And all the photos are in the gallery, of course.
Tuesday, May 03, 2005
a little bit of this, a little bit of that
David Ortiz offers an interesting perspective on MLB's steroid policy and why four of the five suspensions thus far have been players from Latin America.
The Astros have improved from their 0-6 streak to win their last 3 games, including an 11-4 stomping of the Pirates. Pettitte finally got some run support! So far this year, it's been feast or famine. Hell, Brad Ausmus, Mr. Rally-Killer himself, is on a 4-game hit streak, and has hit in 9 of the past 10 games. (Yet that still only raises his average to .250.)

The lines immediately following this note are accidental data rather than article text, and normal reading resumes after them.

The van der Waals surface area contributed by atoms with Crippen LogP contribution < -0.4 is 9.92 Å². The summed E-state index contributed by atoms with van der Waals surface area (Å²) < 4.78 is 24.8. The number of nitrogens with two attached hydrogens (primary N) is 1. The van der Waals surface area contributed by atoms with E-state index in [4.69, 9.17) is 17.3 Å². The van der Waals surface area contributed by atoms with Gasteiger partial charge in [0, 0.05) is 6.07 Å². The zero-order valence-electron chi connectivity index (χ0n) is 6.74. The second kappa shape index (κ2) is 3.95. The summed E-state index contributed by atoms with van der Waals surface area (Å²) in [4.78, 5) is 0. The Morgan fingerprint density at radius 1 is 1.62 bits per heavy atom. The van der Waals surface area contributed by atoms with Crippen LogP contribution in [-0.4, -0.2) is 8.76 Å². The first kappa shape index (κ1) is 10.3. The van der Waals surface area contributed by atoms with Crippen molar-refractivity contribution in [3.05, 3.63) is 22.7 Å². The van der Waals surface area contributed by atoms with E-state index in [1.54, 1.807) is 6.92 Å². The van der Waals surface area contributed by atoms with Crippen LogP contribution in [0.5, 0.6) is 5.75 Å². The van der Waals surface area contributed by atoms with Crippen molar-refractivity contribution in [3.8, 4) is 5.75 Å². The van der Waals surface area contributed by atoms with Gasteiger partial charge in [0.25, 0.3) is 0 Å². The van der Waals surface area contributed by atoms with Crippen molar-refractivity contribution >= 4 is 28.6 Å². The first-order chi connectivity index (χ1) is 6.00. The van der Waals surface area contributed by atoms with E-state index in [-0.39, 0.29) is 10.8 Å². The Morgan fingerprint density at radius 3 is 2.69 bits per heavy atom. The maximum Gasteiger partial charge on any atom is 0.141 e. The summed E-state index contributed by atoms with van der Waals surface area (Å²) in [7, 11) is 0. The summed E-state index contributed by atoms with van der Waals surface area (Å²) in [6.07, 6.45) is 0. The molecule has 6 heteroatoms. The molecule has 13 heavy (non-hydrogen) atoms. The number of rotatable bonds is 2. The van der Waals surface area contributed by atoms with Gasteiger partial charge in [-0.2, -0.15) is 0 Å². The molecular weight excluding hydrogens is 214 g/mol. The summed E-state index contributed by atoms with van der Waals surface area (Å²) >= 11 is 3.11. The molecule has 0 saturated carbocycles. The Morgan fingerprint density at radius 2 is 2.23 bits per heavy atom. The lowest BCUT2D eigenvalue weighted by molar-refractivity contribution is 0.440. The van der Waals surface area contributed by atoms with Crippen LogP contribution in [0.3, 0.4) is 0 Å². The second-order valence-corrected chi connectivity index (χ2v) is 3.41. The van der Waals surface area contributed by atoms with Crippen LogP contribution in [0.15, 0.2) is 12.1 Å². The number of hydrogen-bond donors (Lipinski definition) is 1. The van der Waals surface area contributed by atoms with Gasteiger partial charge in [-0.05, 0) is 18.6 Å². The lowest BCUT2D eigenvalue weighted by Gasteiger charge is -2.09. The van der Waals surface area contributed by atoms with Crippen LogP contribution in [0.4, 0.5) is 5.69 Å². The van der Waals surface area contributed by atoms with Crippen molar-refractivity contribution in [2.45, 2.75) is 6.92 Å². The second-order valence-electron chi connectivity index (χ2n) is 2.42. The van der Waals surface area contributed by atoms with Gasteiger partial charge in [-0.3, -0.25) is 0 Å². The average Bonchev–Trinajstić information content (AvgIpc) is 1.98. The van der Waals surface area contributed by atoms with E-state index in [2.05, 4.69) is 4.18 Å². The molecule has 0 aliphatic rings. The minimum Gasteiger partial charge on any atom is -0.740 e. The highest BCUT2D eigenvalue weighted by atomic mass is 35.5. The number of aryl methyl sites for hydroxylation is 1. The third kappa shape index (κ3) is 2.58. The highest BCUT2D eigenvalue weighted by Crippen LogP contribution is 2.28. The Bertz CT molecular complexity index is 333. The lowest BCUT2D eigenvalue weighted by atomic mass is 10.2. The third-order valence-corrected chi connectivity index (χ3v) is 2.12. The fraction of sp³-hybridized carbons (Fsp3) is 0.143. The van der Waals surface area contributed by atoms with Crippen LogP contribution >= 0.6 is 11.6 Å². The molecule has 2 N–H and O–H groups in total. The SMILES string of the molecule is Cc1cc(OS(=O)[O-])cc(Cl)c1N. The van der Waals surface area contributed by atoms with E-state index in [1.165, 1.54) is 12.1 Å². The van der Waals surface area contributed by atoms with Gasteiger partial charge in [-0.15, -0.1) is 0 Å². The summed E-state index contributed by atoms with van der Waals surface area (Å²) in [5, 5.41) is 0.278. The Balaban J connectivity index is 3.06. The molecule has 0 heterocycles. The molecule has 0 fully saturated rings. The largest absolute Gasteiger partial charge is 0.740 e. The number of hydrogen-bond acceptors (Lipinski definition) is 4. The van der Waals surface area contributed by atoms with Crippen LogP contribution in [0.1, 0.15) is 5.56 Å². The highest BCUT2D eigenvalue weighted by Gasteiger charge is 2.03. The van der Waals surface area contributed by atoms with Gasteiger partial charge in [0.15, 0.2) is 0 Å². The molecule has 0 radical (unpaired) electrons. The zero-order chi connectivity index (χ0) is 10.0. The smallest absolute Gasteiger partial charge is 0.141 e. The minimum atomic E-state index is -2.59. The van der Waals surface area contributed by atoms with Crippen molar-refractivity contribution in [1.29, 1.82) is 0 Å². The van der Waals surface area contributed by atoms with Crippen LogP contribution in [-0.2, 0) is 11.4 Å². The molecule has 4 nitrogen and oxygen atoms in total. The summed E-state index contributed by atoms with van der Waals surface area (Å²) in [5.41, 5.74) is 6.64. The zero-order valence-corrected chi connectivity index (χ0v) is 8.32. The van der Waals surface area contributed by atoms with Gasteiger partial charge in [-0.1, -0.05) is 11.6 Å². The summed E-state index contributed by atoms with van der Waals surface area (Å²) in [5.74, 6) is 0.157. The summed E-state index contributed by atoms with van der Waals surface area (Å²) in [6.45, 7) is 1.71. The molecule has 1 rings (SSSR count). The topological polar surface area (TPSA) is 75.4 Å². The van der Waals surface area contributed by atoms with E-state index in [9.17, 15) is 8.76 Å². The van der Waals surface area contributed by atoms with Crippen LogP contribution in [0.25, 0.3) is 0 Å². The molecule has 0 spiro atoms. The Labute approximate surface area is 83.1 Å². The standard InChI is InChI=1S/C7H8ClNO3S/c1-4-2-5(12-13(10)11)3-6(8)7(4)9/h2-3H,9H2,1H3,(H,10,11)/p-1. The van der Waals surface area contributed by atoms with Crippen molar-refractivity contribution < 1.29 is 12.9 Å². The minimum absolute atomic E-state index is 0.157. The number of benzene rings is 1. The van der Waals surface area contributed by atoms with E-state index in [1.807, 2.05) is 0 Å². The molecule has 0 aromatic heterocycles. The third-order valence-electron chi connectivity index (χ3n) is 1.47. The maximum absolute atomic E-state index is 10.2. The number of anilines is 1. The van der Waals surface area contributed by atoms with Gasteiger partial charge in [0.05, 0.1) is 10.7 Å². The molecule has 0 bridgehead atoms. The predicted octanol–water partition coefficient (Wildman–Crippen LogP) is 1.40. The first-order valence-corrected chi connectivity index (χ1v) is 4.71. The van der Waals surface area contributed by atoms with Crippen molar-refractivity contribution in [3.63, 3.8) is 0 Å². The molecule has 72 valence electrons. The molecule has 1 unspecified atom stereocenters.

This evil corn photo is really funny.
On the JSC Swap Shop this week I saw this ad: "I would like to find someone who can come over to my house in Dickinson and trim my Parakeets beak and feet. I can not catch them to take to the vet." Which begs the question, how is the someone who comes over supposed to catch them if the owner can't??
Monday, May 02, 2005
All the activity caught up with me, but hopefully only in a minor way. After a great weekend in/around Pedernales Falls State Park (photos and story to come), I woke up this morning with burning eyes, aching muscles, and a splitting headache. I went back to bed and didn't get up until almost noon. I feel much better now.